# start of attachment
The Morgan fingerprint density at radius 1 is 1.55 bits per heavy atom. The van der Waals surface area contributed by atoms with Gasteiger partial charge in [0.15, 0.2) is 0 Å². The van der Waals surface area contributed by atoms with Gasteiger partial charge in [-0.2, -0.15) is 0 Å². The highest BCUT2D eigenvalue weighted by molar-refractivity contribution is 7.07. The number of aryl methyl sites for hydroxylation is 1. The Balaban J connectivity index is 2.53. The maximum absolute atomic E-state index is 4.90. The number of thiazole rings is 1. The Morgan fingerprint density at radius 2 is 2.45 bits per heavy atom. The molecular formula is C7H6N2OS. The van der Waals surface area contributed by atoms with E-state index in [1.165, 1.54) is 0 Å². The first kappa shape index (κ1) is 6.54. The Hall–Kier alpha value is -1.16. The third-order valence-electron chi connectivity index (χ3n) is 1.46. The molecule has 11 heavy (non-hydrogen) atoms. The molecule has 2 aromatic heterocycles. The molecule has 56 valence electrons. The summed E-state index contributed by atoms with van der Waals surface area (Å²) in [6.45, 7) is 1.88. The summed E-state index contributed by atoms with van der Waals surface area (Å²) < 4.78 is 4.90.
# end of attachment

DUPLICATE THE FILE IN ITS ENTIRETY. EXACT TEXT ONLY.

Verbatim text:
The Morgan fingerprint density at radius 1 is 1.55 bits per heavy atom. The van der Waals surface area contributed by atoms with Gasteiger partial charge in [0.15, 0.2) is 0 Å². The van der Waals surface area contributed by atoms with Gasteiger partial charge in [-0.2, -0.15) is 0 Å². The highest BCUT2D eigenvalue weighted by molar-refractivity contribution is 7.07. The number of aryl methyl sites for hydroxylation is 1. The Balaban J connectivity index is 2.53. The maximum absolute atomic E-state index is 4.90. The number of thiazole rings is 1. The Morgan fingerprint density at radius 2 is 2.45 bits per heavy atom. The molecular formula is C7H6N2OS. The van der Waals surface area contributed by atoms with E-state index in [1.165, 1.54) is 0 Å². The first kappa shape index (κ1) is 6.54. The Hall–Kier alpha value is -1.16. The third-order valence-electron chi connectivity index (χ3n) is 1.46. The molecule has 11 heavy (non-hydrogen) atoms. The molecule has 2 aromatic heterocycles. The molecule has 56 valence electrons. The summed E-state index contributed by atoms with van der Waals surface area (Å²) in [6.45, 7) is 1.88. The summed E-state index contributed by atoms with van der Waals surface area (Å²) < 4.78 is 4.90.